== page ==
Kenya on boil as anti-tax protesters killed in police fire: All to know

Demonstrators are angry at a new finance bill that President William Ruto says is necessary to offset heavy public debt.

A protestor in Kenya
A protester throws a tear gas canister back at police officers during a protest over proposed tax hikes in Nairobi, Kenya on June 20, 2024 [Andrew Kasuku/AP]

Kenyan police fired live ammunition at hundreds of protesters attempting to breach Parliament House in Nairobi on Tuesday, leading to several deaths and injuries, as protests against controversial tax reforms turned violent.

On Wednesday, the Kenya Human Rights Commission said 23 people were killed across the country in the violence that escalated after lawmakers passed the contested bill after a third and final reading. The Commission said it recorded 50 arrests, 22 abductions and over 300 injuries.

Reporting from Nairobi, Al Jazeera’s Malcolm Webb described the city centre as beset by chaos.

“We can see tear gas; we can see police firing tear gas at protesters. We see plumes of smoke coming from other nearby parts … in the centre there’s a very heavy police presence, near the Parliament buildings,” he said.

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President William Ruto called the protests “treasonous” and suggested the popular campaign against tax increases had been “hijacked by dangerous people”. Tuesday’s demonstrations were widely expected and officials had initially warned against violence, telling agitators to wind up the demonstrations by 6:30pm local time (15:30 GMT).

Here’s the latest on the protests and why Kenyans are demonstrating in the first place:

What happened in the Parliament buildings?

Hundreds of protesters breached barricades around the Parliament of Kenya and stormed the complex where lawmakers were debating the proposals, as police fired live bullets.

Amnesty International said “many were wounded” in the violence. The Kenya Medical Association said 31 people had been wounded, including 13 who had been shot with live bullets and four with rubber bullets.

In scenes reminiscent of the January 6 attack on the United States Congress, protesters were seen trying to break down the doors to key Parliament chambers, stamping on flags and waving banners.

Lawmakers are understood to have fled to safety as the angry crowd surged in, with some reportedly scampering to underground tunnels beneath the buildings, while others fled in ambulances. It is unclear if any lawmakers were hurt.

Parts of Parliament House appeared to have been set on fire. Footage on social media showed protesters stamping on furniture, tearing down flags and breaking windows. The charred insides of the building are visible in another video.

Meanwhile, police also used water cannons to battle fires as the office of the Nairobi governor, in City Hall, went up in flames.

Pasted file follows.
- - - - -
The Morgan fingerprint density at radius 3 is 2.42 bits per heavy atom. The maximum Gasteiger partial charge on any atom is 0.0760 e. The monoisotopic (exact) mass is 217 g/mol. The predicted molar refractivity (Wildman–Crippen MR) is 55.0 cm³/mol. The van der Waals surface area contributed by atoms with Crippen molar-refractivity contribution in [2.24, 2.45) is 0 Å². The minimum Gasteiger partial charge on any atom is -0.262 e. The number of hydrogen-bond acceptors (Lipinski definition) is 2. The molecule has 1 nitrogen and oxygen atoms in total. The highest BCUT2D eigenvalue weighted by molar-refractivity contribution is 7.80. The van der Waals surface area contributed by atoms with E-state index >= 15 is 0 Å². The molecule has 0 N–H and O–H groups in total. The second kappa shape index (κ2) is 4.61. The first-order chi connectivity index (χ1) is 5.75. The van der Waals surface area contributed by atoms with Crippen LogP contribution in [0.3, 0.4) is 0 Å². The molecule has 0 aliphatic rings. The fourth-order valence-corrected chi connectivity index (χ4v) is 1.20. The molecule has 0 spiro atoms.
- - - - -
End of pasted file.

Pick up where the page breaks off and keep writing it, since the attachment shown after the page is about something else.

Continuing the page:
Demonstrators had last week brought the country to a standstill with protests, demanding that a soon-to-be finance law be thrown out. They called for huge protests and a nationwide strike this week as they sought to pressure the government over the bill.

One person died on Thursday and at least 200 people were injured. More than 100 were arrested in the clashes, according to Amnesty International and other human rights groups.

What are the controversial tax proposals?

The finance bill was introduced in Parliament earlier in May and was debated intensely through last week as opposition lawmakers backed angry protesters.

It encompasses a wide range of tax reforms and increases, including new levies on monetised digital content creation and a 5 percent tax increase on digital payments like bank transfers as well as digital money payments. That is particularly hard-hitting in a country reliant on mobile money.

However, some of the plans that have most irked Kenyans were the proposals to introduce a 16 percent value-added tax (VAT) on bread as well as a 25 percent excise duty on raw and refined vegetable cooking oil produced domestically.

A 2.75 percent additional income charge was also imposed for salary earners enrolled in the country’s national medical insurance plan. A 2.5 percent annual tax on motor vehicles was also included.

Protesters say all those taxes, especially on bread and vegetable oil, will ultimately increase overall costs. They are also angry that the bill gives Kenya’s revenue authorities powers to enforce tax collection by accessing bank and mobile money accounts.

Protesters running in Nairobi
Demonstrators run from police during a protest over proposed tax hikes in Nairobi, Kenya, on June 20, 2024 [Andrew Kasuku/AP]

Which taxes have been rolled back?

Last Tuesday, after the protests started, Parliament announced emergency amendments. In a news conference, the chairperson of the finance committee, Kuria Kimani, announced that lawmakers would roll back the taxes on bread, oil, motor vehicles and financial transactions, including mobile money payments.